Actually, VAR does incorporate a final check. That occurs when the referee trots across to the field monitor to get his first look at the replays.

We arrive at the most bewildering aspect of this whole incident. Referee Mike Dean never looked at the replays. How so? Because, in the EPL version of VAR, use of the field-side monitor is discouraged.

Whether that is a good idea (it certainly makes a major cause of delay much less likely) is not the point here. What needs to be explained is why the EPL is allowed to have its own version of VAR, why it is allowed to make a unilateral decision about which facets of the system it will employ, which it will not.

There surely needs to be a universal set of VAR rules and regulations that should an integral part of the official FIFA rules. Compliance to those rules must be compulsory. Permitting different versions of VAR to flourish is a sure way to create confusion. It is very much in VAR’s own interest to avoid obviously absurd calls like this one.

Yet the EPL has informed the world that its very own version of VAR will not be used to check on goalkeeper movement at penalty kicks, and that use of the field monitor is discouraged.

IFAB is the body that should lay down the necessary rules. But IFAB has never been known for celerity. I imagine the case will be made for treating VAR as a work-in-progress, so the more experimental versions the better.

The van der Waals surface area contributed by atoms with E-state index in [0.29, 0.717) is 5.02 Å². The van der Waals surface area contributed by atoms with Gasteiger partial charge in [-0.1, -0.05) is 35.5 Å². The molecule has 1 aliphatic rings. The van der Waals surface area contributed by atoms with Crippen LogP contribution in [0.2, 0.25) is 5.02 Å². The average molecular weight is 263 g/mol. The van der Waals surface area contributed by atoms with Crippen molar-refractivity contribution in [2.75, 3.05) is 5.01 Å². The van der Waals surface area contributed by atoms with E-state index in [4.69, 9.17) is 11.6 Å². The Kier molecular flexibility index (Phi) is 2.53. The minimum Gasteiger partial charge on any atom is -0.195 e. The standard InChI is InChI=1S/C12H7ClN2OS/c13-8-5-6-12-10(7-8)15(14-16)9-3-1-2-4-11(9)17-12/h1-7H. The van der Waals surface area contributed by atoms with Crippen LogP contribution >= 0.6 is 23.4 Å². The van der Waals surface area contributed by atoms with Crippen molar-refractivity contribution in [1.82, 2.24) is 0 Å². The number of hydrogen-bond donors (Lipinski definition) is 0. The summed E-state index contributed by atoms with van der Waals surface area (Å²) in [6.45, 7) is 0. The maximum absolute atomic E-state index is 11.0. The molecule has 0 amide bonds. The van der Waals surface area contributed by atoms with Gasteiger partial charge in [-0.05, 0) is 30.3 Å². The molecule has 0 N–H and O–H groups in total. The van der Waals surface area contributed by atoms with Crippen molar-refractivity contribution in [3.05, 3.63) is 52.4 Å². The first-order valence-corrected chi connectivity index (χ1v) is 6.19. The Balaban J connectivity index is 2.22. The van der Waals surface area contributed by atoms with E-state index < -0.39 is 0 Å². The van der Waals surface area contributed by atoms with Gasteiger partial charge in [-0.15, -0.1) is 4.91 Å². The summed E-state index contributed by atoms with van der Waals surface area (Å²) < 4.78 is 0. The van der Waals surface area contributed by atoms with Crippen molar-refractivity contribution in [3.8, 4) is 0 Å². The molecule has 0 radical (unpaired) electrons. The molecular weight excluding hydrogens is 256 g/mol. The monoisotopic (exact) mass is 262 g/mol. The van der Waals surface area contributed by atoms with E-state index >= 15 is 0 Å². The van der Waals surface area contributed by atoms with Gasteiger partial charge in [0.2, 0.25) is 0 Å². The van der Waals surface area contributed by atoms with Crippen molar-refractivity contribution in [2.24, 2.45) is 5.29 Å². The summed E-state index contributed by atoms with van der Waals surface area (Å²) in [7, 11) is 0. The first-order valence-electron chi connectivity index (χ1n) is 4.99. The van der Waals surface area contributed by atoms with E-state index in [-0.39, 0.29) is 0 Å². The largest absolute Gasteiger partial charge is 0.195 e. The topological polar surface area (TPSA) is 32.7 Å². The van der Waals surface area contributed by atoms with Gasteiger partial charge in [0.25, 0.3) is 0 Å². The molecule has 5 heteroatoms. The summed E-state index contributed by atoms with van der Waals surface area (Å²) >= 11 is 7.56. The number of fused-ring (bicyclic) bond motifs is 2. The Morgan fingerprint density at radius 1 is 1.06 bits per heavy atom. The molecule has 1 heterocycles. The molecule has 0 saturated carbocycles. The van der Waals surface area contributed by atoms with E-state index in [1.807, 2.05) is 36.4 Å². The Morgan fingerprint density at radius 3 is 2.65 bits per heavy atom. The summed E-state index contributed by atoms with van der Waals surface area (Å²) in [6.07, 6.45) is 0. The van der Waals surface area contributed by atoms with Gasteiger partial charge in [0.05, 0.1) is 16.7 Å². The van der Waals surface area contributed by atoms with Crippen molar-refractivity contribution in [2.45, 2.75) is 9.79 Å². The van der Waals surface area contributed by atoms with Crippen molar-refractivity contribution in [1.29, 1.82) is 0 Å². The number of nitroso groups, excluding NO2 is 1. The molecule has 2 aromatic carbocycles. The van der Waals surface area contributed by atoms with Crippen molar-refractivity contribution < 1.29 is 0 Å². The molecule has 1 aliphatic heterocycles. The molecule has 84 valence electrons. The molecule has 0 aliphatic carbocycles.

But that haphazard approach won’t wash. VAR has been around for several years now and a great deal of trial-and-error has been carried out. Anyway, the system has already been used officially, non-experimentally, at the top level, in the World Cup. The rules for its use should, by now, be clearly delineated. Wherever it is in operation, the same rules must be used.

FOOTNOTE: Defenders in the EPL must now know that they do not need to make that desperate, dangerous, last-ditch tackle in their own penalty area. As the opponent prepares to take his shot on goal, all the defender has to do is to stumble and fall, making sure he makes some contact with the opponent’s legs, enough to bring him down. Under the Mike Dean view of things, and with a VAR seal of approval from Anthony Taylor, that will not qualify as “impeding an opponent with contact,” so all is well. The big screen has the final say: “NO PENALTY.”

19 comments about "Another colossal VAR gaffe in England".
  1. beautiful game, August 29, 2019 at 9:36 a.m.

    Ref Dean has a track record of total obedience to his kahuna of referees. 

  2. Peter Bechtold, August 29, 2019 at 9:39 a.m.

    PG: Did you watch the almost hour long session on Tuesday evening's ESPNFC show with Peter Walton, former EPL referee and now MLS referee supervisor( I believe) ? Craig Burley had an important different take on this play, i.e. that Harry Kane moved into the defender (going left) while the ball was rolling away to the right(away from the goal): Quite a different interpretation from yours.